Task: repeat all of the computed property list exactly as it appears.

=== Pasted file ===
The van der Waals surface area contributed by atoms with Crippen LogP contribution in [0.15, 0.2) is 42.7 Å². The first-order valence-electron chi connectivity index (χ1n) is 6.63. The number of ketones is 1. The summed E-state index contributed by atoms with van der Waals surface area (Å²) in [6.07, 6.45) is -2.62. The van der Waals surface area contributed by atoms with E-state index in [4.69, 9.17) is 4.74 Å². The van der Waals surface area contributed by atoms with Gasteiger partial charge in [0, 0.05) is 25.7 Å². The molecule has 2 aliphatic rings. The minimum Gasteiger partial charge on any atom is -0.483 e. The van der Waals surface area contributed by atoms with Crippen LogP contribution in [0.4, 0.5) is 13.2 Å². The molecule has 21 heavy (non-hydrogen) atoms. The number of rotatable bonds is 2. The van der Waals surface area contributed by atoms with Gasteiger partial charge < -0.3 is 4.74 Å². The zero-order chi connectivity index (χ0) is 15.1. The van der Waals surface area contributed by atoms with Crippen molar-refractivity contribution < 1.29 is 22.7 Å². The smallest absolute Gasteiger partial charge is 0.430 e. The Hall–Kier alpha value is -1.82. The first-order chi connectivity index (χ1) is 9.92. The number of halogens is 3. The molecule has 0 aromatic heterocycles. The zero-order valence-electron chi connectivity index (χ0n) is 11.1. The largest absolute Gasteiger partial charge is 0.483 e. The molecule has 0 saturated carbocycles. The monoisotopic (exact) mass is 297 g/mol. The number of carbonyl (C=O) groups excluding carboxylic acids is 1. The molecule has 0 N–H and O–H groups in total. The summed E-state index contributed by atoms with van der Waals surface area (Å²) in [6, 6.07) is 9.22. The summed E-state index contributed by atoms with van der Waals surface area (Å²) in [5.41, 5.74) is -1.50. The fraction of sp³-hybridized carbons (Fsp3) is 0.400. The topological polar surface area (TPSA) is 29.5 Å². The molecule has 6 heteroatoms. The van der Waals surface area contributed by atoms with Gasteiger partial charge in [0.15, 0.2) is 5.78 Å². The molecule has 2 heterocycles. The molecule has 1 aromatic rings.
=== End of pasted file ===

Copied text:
The van der Waals surface area contributed by atoms with Crippen LogP contribution in [0.15, 0.2) is 42.7 Å². The first-order valence-electron chi connectivity index (χ1n) is 6.63. The number of ketones is 1. The summed E-state index contributed by atoms with van der Waals surface area (Å²) in [6.07, 6.45) is -2.62. The van der Waals surface area contributed by atoms with E-state index in [4.69, 9.17) is 4.74 Å². The van der Waals surface area contributed by atoms with Gasteiger partial charge in [0, 0.05) is 25.7 Å². The molecule has 2 aliphatic rings. The minimum Gasteiger partial charge on any atom is -0.483 e. The van der Waals surface area contributed by atoms with Crippen LogP contribution in [0.4, 0.5) is 13.2 Å². The molecule has 21 heavy (non-hydrogen) atoms. The number of rotatable bonds is 2. The van der Waals surface area contributed by atoms with Gasteiger partial charge < -0.3 is 4.74 Å². The zero-order chi connectivity index (χ0) is 15.1. The van der Waals surface area contributed by atoms with Crippen molar-refractivity contribution < 1.29 is 22.7 Å². The smallest absolute Gasteiger partial charge is 0.430 e. The Hall–Kier alpha value is -1.82. The first-order chi connectivity index (χ1) is 9.92. The number of halogens is 3. The molecule has 0 aromatic heterocycles. The zero-order valence-electron chi connectivity index (χ0n) is 11.1. The largest absolute Gasteiger partial charge is 0.483 e. The molecule has 0 saturated carbocycles. The monoisotopic (exact) mass is 297 g/mol. The number of carbonyl (C=O) groups excluding carboxylic acids is 1. The molecule has 0 N–H and O–H groups in total. The summed E-state index contributed by atoms with van der Waals surface area (Å²) in [6, 6.07) is 9.22. The summed E-state index contributed by atoms with van der Waals surface area (Å²) in [5.41, 5.74) is -1.50. The fraction of sp³-hybridized carbons (Fsp3) is 0.400. The topological polar surface area (TPSA) is 29.5 Å². The molecule has 6 heteroatoms. The van der Waals surface area contributed by atoms with Gasteiger partial charge in [0.15, 0.2) is 5.78 Å². The molecule has 2 heterocycles. The molecule has 1 aromatic rings.